Q&A: Should You Include a Cover Letter?

By Indeed Editorial Team

Updated July 28, 2021 | Published June 30, 2017

Updated July 28, 2021

Published June 30, 2017

Related: How To Write a Cover Letter: Top 3 Tips, Format & Examples

In this video, Holl explains what employers want from a cover letter, the optimal cover letter format, and 3 key strategies for success.

Cover letters are a time-consuming part of the job application process, especially when done well. You might be wondering: Should I include a cover letter in my job application?

The answer: Many career experts agree that sending a cover letter is almost always the best decision. In the world of automated applications, a well-written cover letter allows you to show a personal side and demonstrate why hiring you is a smart move. It’s a way to stand out among hundreds of other candidates.

What do include in your cover letter

Here are some guidelines to take into account:

Cover Letter Format

Image description

Cover Letter Format

  1. Date and contact information

  2. Salutation or greeting

  3. Opening paragraph

  4. Middle paragraph(s)

  5. Closing paragraph

  6. Letter ending and signature

Emphasize and highlight important keywords

Ideally, job applicants should tailor their cover letters to the individual hiring manager and position, incorporating specific keywords that align with the job posting. Don’t just repeat what’s in your resume. Instead, sell your interest in the position and tell a unique story about why you are the perfect fit for the role. Cover letters should be free of typos and incorrect information as hiring managers often rely on these details to evaluate your ability to follow directions or work ethic.

Share your unique story but connect it to the role

Related: Cover Letter Tips - FIGS Employee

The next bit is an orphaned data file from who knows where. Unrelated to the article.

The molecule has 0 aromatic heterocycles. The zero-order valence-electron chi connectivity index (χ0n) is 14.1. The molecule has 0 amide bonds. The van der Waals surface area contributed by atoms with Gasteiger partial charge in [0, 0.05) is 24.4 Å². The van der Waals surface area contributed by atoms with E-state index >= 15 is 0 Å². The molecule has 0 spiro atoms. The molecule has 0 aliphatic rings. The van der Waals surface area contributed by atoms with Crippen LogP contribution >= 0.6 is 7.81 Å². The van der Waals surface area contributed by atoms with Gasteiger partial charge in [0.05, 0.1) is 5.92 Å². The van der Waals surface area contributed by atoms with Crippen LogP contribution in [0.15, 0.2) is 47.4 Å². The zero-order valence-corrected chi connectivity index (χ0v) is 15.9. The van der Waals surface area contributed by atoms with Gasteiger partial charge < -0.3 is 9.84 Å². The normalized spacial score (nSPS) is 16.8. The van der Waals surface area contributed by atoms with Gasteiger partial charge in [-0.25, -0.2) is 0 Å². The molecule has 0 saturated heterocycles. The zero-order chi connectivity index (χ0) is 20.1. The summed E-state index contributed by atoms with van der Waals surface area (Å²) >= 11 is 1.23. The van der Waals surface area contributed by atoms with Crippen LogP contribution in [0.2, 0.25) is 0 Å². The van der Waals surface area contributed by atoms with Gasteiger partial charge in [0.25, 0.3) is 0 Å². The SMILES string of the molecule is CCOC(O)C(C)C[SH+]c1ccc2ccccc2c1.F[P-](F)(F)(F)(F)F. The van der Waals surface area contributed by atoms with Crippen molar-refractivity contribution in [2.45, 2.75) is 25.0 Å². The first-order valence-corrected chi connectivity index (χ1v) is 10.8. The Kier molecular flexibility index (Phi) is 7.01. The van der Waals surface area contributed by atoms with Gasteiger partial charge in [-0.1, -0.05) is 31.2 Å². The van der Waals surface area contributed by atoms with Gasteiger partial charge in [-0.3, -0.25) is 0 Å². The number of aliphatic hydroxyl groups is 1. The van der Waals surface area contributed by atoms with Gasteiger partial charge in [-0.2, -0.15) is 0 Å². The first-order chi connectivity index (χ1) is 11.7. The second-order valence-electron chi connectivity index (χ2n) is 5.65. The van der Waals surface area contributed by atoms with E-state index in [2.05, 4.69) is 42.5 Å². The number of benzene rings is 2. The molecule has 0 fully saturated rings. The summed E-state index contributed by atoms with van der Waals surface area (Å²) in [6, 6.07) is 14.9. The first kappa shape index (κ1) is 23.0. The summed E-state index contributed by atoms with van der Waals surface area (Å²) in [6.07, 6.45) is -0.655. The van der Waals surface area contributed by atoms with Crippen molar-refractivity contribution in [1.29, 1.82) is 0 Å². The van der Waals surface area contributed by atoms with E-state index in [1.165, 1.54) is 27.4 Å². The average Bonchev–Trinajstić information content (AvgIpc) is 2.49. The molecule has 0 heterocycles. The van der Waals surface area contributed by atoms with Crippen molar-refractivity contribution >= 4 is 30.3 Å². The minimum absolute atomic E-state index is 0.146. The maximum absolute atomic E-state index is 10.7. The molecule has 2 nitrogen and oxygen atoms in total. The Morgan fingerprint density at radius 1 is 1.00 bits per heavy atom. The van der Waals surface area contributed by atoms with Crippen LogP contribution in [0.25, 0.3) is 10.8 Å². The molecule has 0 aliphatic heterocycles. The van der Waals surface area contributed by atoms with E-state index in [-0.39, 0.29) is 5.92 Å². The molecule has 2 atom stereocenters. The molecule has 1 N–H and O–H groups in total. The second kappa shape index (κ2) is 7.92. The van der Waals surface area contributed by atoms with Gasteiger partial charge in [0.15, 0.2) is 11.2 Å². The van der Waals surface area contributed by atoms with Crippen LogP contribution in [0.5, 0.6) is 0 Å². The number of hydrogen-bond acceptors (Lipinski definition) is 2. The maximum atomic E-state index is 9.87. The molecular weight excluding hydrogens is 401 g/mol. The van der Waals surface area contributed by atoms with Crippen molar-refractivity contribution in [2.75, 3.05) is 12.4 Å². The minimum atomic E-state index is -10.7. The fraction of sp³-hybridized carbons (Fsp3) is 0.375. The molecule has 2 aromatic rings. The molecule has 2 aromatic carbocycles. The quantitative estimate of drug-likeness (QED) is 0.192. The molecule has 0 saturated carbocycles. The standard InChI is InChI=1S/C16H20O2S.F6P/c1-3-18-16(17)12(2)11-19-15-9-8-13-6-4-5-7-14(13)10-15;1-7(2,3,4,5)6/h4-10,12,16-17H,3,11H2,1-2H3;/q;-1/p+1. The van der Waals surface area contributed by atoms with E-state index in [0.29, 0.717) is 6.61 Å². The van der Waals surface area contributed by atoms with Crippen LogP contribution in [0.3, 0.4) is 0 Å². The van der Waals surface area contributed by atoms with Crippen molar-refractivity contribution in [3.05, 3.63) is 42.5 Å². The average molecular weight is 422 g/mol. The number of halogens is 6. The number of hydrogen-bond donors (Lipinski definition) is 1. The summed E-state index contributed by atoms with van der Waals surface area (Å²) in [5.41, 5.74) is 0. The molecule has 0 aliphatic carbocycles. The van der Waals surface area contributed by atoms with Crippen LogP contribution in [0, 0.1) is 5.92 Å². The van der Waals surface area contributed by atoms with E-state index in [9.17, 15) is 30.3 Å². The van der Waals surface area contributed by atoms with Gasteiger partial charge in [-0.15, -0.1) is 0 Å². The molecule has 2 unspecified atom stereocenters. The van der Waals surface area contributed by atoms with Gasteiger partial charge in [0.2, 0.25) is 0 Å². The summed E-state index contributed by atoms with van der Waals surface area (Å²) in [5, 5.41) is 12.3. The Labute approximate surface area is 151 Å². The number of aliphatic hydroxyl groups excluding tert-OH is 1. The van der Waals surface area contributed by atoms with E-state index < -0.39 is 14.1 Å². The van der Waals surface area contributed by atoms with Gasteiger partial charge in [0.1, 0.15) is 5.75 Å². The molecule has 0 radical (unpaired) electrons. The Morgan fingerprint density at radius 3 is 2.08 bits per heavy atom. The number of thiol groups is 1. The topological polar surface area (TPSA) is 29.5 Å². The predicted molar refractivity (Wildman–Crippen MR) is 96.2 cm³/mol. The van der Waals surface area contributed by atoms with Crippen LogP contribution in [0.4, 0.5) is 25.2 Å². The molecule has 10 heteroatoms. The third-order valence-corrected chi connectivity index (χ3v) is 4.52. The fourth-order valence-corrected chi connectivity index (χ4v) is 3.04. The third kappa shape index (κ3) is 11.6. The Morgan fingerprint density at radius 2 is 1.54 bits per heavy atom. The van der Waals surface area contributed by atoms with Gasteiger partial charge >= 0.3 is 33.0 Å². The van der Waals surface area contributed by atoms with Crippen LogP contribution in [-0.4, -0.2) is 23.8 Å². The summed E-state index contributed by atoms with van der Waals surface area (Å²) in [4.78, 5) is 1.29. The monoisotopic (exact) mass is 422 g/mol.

Not sure how to write a cover letter? Sometimes it's easiest to learn by example. Gabriella, a team specialist for FIGS, shares the cover letter that helped her get the job.

As you are tailoring your cover letter, you want to share job experiences or personal stories as they relate to the job you’re applying to. You can be creative in how you do this but always bring it back to the requirements of the role. In How to Write a Cover Letter, you’ll see examples of how to write a creative cover letter or a more conventional one — both are strong options if done well.

Have a conversation with smaller companies

Roles at smaller companies can have a big impact on the organization’s culture, so hiring managers will sometimes use cover letters to determine how well a candidate will fit in with the team. This means your cover letter can have an especially meaningful effect by allowing you to introduce yourself, reference why you’d be a good fit for the role and the mission of the company, and make a personal connection.

Address gaps and concerns

Your cover letter is also the perfect place to proactively address issues or potential concerns. It can explain irregularities in your employment, short-term positions and even incomplete degrees. Don’t leave potential employers to guess or assume the worst. Instead, take this opportunity to tell your story on your own terms and in the most positive way possible.

Caveat: when not to send a cover letter

There are instances when it is not appropriate to send a cover letter—specifically when an employer does not request one and/or the job application software does not allow for additional document attachments. If this is the case, follow the employer’s instructions. And, make sure your resume includes plenty of keywords that align with the job description. If the online application offers the cover letter as “optional,” take this option and increase your chances of moving forward in the process.

Here are additional resources to help you complete your job applications successfully:

  • Start with the basics on writing your cover letter: follow instructions, tell the story of your career in your own voice and capture the attention of the hiring manager.

  • After you’ve written your cover letter, you’ll want to edit and proofread to ensure you aren’t making mistakes that might cost you the job.

  • Finally, double back and spend time proofreading your resume to make sure all of the information in both documents is consistent throughout and relevant to the job.

While you’re putting in the work of applying to jobs, you can also have employers contact you with fresh opportunities. Get started with an Indeed Resume.

Related: Job Cast: Cover Letter Tips: How To Write One and When It's Necessary

This online workshop offers tools to write clear, concise and compelling cover letters that effectively communicate your value.

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